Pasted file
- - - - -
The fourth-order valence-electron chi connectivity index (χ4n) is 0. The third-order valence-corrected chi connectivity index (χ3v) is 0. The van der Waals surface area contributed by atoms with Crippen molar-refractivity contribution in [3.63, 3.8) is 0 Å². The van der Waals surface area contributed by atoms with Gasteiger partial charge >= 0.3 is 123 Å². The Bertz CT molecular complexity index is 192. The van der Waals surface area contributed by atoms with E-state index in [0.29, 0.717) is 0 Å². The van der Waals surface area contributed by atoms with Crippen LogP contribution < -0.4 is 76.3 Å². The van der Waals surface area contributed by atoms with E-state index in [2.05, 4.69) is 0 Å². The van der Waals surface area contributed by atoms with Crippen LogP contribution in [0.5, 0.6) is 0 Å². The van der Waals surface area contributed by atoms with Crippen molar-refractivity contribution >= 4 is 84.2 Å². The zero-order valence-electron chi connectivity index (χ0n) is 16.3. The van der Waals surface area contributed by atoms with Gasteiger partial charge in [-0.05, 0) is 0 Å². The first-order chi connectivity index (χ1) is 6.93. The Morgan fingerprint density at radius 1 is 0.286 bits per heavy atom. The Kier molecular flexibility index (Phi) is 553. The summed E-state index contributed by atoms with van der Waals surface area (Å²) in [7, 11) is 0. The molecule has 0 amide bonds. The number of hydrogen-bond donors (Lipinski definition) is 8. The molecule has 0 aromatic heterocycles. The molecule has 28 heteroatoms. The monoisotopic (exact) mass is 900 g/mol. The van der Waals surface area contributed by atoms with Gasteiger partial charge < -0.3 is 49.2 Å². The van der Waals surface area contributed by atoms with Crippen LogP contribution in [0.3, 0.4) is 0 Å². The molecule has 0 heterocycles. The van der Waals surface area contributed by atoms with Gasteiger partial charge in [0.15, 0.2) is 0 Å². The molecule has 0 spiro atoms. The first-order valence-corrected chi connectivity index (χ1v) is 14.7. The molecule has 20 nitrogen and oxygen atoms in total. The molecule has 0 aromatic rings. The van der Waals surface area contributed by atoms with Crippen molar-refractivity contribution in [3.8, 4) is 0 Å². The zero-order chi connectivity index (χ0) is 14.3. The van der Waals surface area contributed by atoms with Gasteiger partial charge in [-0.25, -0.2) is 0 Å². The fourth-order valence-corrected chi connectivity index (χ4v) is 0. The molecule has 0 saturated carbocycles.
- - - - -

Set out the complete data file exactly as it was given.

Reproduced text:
The fourth-order valence-electron chi connectivity index (χ4n) is 0. The third-order valence-corrected chi connectivity index (χ3v) is 0. The van der Waals surface area contributed by atoms with Crippen molar-refractivity contribution in [3.63, 3.8) is 0 Å². The van der Waals surface area contributed by atoms with Gasteiger partial charge >= 0.3 is 123 Å². The Bertz CT molecular complexity index is 192. The van der Waals surface area contributed by atoms with E-state index in [0.29, 0.717) is 0 Å². The van der Waals surface area contributed by atoms with Crippen LogP contribution < -0.4 is 76.3 Å². The van der Waals surface area contributed by atoms with E-state index in [2.05, 4.69) is 0 Å². The van der Waals surface area contributed by atoms with Crippen LogP contribution in [0.5, 0.6) is 0 Å². The van der Waals surface area contributed by atoms with Crippen molar-refractivity contribution >= 4 is 84.2 Å². The zero-order valence-electron chi connectivity index (χ0n) is 16.3. The van der Waals surface area contributed by atoms with Gasteiger partial charge in [-0.05, 0) is 0 Å². The first-order chi connectivity index (χ1) is 6.93. The Morgan fingerprint density at radius 1 is 0.286 bits per heavy atom. The Kier molecular flexibility index (Phi) is 553. The summed E-state index contributed by atoms with van der Waals surface area (Å²) in [7, 11) is 0. The molecule has 0 amide bonds. The number of hydrogen-bond donors (Lipinski definition) is 8. The molecule has 0 aromatic heterocycles. The molecule has 28 heteroatoms. The monoisotopic (exact) mass is 900 g/mol. The van der Waals surface area contributed by atoms with Gasteiger partial charge < -0.3 is 49.2 Å². The van der Waals surface area contributed by atoms with Crippen LogP contribution in [0.3, 0.4) is 0 Å². The molecule has 0 heterocycles. The van der Waals surface area contributed by atoms with Gasteiger partial charge in [0.15, 0.2) is 0 Å². The molecule has 0 spiro atoms. The first-order valence-corrected chi connectivity index (χ1v) is 14.7. The molecule has 20 nitrogen and oxygen atoms in total. The molecule has 0 aromatic rings. The van der Waals surface area contributed by atoms with Crippen molar-refractivity contribution in [3.8, 4) is 0 Å². The zero-order chi connectivity index (χ0) is 14.3. The van der Waals surface area contributed by atoms with Gasteiger partial charge in [-0.25, -0.2) is 0 Å². The fourth-order valence-corrected chi connectivity index (χ4v) is 0. The molecule has 0 saturated carbocycles.